Anonymous posts are welcome, and you don\'t have to be a member (or even have a Yahoo ID) to read or post. \"
Rachel writes \"I\'d like to thank everyone who took the time last year to answer my survey on accidental systems librarianship. You comments were invaluable while writing, and helped the book become much stronger than it otherwise could have been - I appreciate everyone\'s willingness to take their time to share their experiences!
The Accidental Systems Librarian is now available from Information Today, and you\'re all invited to visit the book\'s companion web site . The web site includes excerpts as well as a number of URLs and articles I hope that other systems librarians will find useful in their work.\"
January 17, 2002 at 9p.m. E.T./P.T. on PBS
(check local listings)
Public libraries embody the American ideal that anybody can read, watch or listen to just about anything they want to. With publications and broadcasting delivered free by the Internet directly to homes, is the information revolution making libraries obsolete? As more people can access this content, the copyright owners -- in many cases large corporate publishing entities -- are looking for ways to charge fees. A growing chorus of lawyers, librarians, and educators fear the implications of losing free access to information for everyone. \"Our information and communication infrastructure is so central to everything we do,\" says former American Library Association president Nancy Kranich. \"But what\'s really underlying that is the free flow of ideas which is essential to democracy.\" On Friday, January 17, 2003, at 9 P.M., on PBS , NOW with Bill Moyers takes a look into the digital future of intellectual property and the debate that has pit private control against the public domain.
Mitch Freedman Passed along this open letter:
Dear Mr. Batambuze,
On behalf of the American Library Association and its 66,000 members from 100 nations, I extend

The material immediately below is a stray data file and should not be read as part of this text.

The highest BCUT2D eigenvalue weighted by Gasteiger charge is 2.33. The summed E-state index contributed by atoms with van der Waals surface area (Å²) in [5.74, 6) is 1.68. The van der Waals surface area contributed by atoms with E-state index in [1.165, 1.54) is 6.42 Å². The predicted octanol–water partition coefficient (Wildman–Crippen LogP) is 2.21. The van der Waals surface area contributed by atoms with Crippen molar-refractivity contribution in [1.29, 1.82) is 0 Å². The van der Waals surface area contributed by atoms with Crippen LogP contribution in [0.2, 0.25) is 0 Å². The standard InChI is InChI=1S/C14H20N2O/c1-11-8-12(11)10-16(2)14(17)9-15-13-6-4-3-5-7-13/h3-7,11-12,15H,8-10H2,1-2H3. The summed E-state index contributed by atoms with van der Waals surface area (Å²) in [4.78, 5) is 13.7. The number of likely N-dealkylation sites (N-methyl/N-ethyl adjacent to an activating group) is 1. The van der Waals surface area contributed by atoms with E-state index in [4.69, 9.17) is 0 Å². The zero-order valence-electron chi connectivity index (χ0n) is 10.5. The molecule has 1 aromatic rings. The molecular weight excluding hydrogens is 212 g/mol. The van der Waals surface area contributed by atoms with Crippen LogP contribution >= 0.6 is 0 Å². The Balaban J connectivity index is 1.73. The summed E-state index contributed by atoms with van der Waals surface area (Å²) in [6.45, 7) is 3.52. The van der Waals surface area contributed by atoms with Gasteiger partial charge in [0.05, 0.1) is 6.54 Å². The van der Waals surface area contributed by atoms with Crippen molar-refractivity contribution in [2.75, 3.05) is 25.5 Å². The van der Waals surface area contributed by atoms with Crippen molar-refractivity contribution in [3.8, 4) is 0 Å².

to you, to all of your colleagues, and to your fellow citizens, all of whom worked to make this day
possible, the newly born National Library of Uganda (NLU), ALA\'s heartiest and most sincere
congratulations and best wishes. -- Read More
Jessamyn West sent over Her Call For Papers. She\'s going to be a guest editor of an upcoming issue of The Reference Librarian.
The topic for this issue is Ask A Librarian [Aska] and Tutorial services -- comparing and contrasting library models and more consumer-oriented models.
Steve Fesenmaier writes \"
Sponsored by the Black Caucus of NCTE and by NCTE
Join over a million readers
in the Fourteenth National African American Read-In
Sunday, February 2, 2003, 4:00 p.m. EST
Monday, February 3, 2003, for Schools
Schools, churches, libraries, bookstores, community and professional organizations,
and interested citizens are urged to make literacy a significant part of Black History Month
by hosting and coordinating Read-Ins in their communities. Hosting a Read-In can be as
simple as bringing together family and friends to share a book, or as elaborate as
arranging public readings and media presentations that feature professional African